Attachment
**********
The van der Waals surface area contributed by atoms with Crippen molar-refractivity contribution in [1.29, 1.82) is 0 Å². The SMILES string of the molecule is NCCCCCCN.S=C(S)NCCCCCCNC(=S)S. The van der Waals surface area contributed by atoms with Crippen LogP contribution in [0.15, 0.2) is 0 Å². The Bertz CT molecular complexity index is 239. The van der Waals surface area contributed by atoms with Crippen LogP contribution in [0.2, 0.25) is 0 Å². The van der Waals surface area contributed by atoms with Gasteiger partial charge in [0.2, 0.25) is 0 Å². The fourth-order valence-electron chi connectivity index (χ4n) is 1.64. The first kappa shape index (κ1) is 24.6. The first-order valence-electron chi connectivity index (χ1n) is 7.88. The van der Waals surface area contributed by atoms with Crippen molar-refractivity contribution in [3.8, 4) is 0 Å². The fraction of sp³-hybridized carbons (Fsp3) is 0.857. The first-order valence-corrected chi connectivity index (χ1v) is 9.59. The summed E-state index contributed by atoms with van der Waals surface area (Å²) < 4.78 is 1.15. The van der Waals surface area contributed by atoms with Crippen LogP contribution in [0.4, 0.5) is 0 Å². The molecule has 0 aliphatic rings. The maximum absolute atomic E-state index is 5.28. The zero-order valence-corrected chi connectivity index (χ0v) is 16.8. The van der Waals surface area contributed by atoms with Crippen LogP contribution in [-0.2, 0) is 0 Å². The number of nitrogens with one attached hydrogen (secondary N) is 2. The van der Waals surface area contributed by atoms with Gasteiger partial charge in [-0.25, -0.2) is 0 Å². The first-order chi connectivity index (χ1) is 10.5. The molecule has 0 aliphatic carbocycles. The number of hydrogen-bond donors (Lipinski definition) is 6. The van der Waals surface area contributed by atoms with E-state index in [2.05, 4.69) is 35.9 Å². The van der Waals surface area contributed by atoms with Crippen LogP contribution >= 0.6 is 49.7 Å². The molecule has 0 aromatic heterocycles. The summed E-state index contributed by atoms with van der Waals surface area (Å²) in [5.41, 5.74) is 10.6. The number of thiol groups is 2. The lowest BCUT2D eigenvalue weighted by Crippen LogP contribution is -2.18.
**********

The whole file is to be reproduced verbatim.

The van der Waals surface area contributed by atoms with Crippen molar-refractivity contribution in [1.29, 1.82) is 0 Å². The SMILES string of the molecule is NCCCCCCN.S=C(S)NCCCCCCNC(=S)S. The van der Waals surface area contributed by atoms with Crippen LogP contribution in [0.15, 0.2) is 0 Å². The Bertz CT molecular complexity index is 239. The van der Waals surface area contributed by atoms with Crippen LogP contribution in [0.2, 0.25) is 0 Å². The van der Waals surface area contributed by atoms with Gasteiger partial charge in [0.2, 0.25) is 0 Å². The fourth-order valence-electron chi connectivity index (χ4n) is 1.64. The first kappa shape index (κ1) is 24.6. The first-order valence-electron chi connectivity index (χ1n) is 7.88. The van der Waals surface area contributed by atoms with Crippen molar-refractivity contribution in [3.8, 4) is 0 Å². The fraction of sp³-hybridized carbons (Fsp3) is 0.857. The first-order valence-corrected chi connectivity index (χ1v) is 9.59. The summed E-state index contributed by atoms with van der Waals surface area (Å²) < 4.78 is 1.15. The van der Waals surface area contributed by atoms with Crippen LogP contribution in [0.4, 0.5) is 0 Å². The molecule has 0 aliphatic rings. The maximum absolute atomic E-state index is 5.28. The zero-order valence-corrected chi connectivity index (χ0v) is 16.8. The van der Waals surface area contributed by atoms with Crippen LogP contribution in [-0.2, 0) is 0 Å². The number of nitrogens with one attached hydrogen (secondary N) is 2. The van der Waals surface area contributed by atoms with Gasteiger partial charge in [-0.25, -0.2) is 0 Å². The first-order chi connectivity index (χ1) is 10.5. The molecule has 0 aliphatic carbocycles. The number of hydrogen-bond donors (Lipinski definition) is 6. The van der Waals surface area contributed by atoms with E-state index in [2.05, 4.69) is 35.9 Å². The van der Waals surface area contributed by atoms with Crippen LogP contribution >= 0.6 is 49.7 Å². The molecule has 0 aromatic heterocycles. The summed E-state index contributed by atoms with van der Waals surface area (Å²) in [5.41, 5.74) is 10.6. The number of thiol groups is 2. The lowest BCUT2D eigenvalue weighted by Crippen LogP contribution is -2.18.